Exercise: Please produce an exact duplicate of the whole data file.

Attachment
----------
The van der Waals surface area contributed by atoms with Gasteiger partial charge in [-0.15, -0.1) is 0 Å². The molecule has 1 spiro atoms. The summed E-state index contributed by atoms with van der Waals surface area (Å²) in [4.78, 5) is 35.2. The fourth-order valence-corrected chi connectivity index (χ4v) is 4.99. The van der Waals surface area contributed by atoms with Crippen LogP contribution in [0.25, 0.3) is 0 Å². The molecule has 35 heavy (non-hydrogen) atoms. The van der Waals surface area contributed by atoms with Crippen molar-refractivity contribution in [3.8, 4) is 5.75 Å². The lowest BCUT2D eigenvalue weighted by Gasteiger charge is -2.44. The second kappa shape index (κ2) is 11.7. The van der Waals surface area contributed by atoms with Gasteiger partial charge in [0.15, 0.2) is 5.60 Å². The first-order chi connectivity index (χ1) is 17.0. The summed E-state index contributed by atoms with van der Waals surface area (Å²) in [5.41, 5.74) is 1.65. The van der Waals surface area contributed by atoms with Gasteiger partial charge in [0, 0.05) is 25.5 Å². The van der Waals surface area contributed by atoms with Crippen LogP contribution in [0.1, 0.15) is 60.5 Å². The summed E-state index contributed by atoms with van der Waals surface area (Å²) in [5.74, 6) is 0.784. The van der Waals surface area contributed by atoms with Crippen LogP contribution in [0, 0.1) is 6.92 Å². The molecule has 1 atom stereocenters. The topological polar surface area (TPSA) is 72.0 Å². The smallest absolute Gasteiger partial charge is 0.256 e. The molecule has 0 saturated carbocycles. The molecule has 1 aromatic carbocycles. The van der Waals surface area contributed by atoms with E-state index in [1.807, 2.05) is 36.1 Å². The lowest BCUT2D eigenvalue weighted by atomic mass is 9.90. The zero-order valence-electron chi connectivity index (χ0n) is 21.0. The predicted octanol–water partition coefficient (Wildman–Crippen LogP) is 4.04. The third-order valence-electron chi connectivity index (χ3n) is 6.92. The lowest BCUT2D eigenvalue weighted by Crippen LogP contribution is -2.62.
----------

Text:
The van der Waals surface area contributed by atoms with Gasteiger partial charge in [-0.15, -0.1) is 0 Å². The molecule has 1 spiro atoms. The summed E-state index contributed by atoms with van der Waals surface area (Å²) in [4.78, 5) is 35.2. The fourth-order valence-corrected chi connectivity index (χ4v) is 4.99. The van der Waals surface area contributed by atoms with Crippen LogP contribution in [0.25, 0.3) is 0 Å². The molecule has 35 heavy (non-hydrogen) atoms. The van der Waals surface area contributed by atoms with Crippen molar-refractivity contribution in [3.8, 4) is 5.75 Å². The lowest BCUT2D eigenvalue weighted by Gasteiger charge is -2.44. The second kappa shape index (κ2) is 11.7. The van der Waals surface area contributed by atoms with Gasteiger partial charge in [0.15, 0.2) is 5.60 Å². The first-order chi connectivity index (χ1) is 17.0. The summed E-state index contributed by atoms with van der Waals surface area (Å²) in [5.41, 5.74) is 1.65. The van der Waals surface area contributed by atoms with Gasteiger partial charge in [0, 0.05) is 25.5 Å². The van der Waals surface area contributed by atoms with Crippen LogP contribution in [0.1, 0.15) is 60.5 Å². The summed E-state index contributed by atoms with van der Waals surface area (Å²) in [5.74, 6) is 0.784. The van der Waals surface area contributed by atoms with Crippen LogP contribution in [0, 0.1) is 6.92 Å². The molecule has 1 atom stereocenters. The topological polar surface area (TPSA) is 72.0 Å². The smallest absolute Gasteiger partial charge is 0.256 e. The molecule has 0 saturated carbocycles. The molecule has 1 aromatic carbocycles. The van der Waals surface area contributed by atoms with E-state index in [1.807, 2.05) is 36.1 Å². The lowest BCUT2D eigenvalue weighted by atomic mass is 9.90. The zero-order valence-electron chi connectivity index (χ0n) is 21.0. The predicted octanol–water partition coefficient (Wildman–Crippen LogP) is 4.04. The third-order valence-electron chi connectivity index (χ3n) is 6.92. The lowest BCUT2D eigenvalue weighted by Crippen LogP contribution is -2.62.